Florida ports are poised to accept cargo ships languishing in ports up and down the East Coast and beyond, if shippers are willing to reroute them, according to Gov. Ron DeSantis.
Beginning in September, a shortage of cargo handlers and truck drivers has been behind a snarl of cargo ships at American ports including those in Savannah, Ga., Charlotte, NC, and Charleston, SC. The result has been an increasing dearth of goods on store shelves and a break in the national supply chain that is driving high food and fuel prices and threatens to cripple the country’s holiday economy.
“We’re able to accommodate these ships without backups – our seaports are used to moving cargo for American families, farmers, and businesses,” DeSantis said during a press conference on Oct. 19 at JAXPORT in Jacksonville. “Our seaports are used to operating around the clock, and JAXPORT and some of the other ports are offering incentive packages to businesses that want to move their cargo through these ports – This will make a huge difference.”
It’s already making a difference, DeSantis said. One European shipping container company announced that it will re-route its vessel service to JAXPORT. The move will bring an estimated 1,000 more containers a week to JAXPORT every week, he said.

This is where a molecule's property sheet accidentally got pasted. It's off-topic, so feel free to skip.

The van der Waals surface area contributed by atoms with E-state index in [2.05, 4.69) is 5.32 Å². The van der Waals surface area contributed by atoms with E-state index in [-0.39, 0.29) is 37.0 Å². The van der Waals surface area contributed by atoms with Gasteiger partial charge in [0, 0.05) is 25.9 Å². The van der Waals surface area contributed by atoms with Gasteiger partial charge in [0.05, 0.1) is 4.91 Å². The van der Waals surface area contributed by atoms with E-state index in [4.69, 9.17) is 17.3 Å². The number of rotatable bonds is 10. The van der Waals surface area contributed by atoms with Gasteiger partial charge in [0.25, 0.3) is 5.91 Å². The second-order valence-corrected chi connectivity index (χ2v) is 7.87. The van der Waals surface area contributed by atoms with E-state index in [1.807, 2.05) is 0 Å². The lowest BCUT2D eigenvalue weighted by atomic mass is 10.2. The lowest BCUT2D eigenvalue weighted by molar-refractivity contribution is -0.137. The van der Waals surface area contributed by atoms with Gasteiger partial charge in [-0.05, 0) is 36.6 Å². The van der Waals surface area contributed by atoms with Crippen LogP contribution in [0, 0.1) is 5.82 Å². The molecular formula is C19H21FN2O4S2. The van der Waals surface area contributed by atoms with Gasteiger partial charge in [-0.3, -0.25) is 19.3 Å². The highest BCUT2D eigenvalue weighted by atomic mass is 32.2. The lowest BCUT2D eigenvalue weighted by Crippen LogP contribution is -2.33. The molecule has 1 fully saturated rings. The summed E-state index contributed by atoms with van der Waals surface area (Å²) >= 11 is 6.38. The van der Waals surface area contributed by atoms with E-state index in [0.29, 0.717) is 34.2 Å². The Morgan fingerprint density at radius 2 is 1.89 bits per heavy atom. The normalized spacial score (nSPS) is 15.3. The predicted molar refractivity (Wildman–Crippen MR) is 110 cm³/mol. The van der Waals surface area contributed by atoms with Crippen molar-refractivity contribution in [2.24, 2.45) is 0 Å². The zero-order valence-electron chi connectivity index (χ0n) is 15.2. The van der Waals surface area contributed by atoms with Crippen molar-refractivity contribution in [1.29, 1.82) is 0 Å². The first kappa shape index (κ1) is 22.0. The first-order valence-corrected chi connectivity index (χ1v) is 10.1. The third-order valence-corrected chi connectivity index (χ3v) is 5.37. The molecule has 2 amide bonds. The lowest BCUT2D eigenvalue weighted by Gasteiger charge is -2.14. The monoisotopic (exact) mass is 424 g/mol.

Meanwhile, Port Everglades recently announced that the MSE Stella brought nearly 7,000 containers to that port earlier this month and that the carrier’s Susanna container ship brought another 9,200 containers to the port from India via the Suez Canal on Oct. 23.
At the same time, many of the state’s ports are offering incentives aimed at encouraging shippers to re-route their cargo containers here.
“Incentives are available on a per-container rate for new ocean carrier services calling JAXPORT,” said Chelsea Kavanagh, public information officer (PIO) for the Jacksonville Port Authority (JAXPORT). “The rate is negotiable and varies depending on a variety of factors related to the specifics of the service.”
In all, Florida has 15 water ports including Tampa, Orlando, Port Canaveral, Miami, and Key West. According to Florida Seaport Fast Face from to flaports.org, in 2018 the total value of waterborne cargo was $87.3 billion representing 55.6 percent of the state’s total international trade.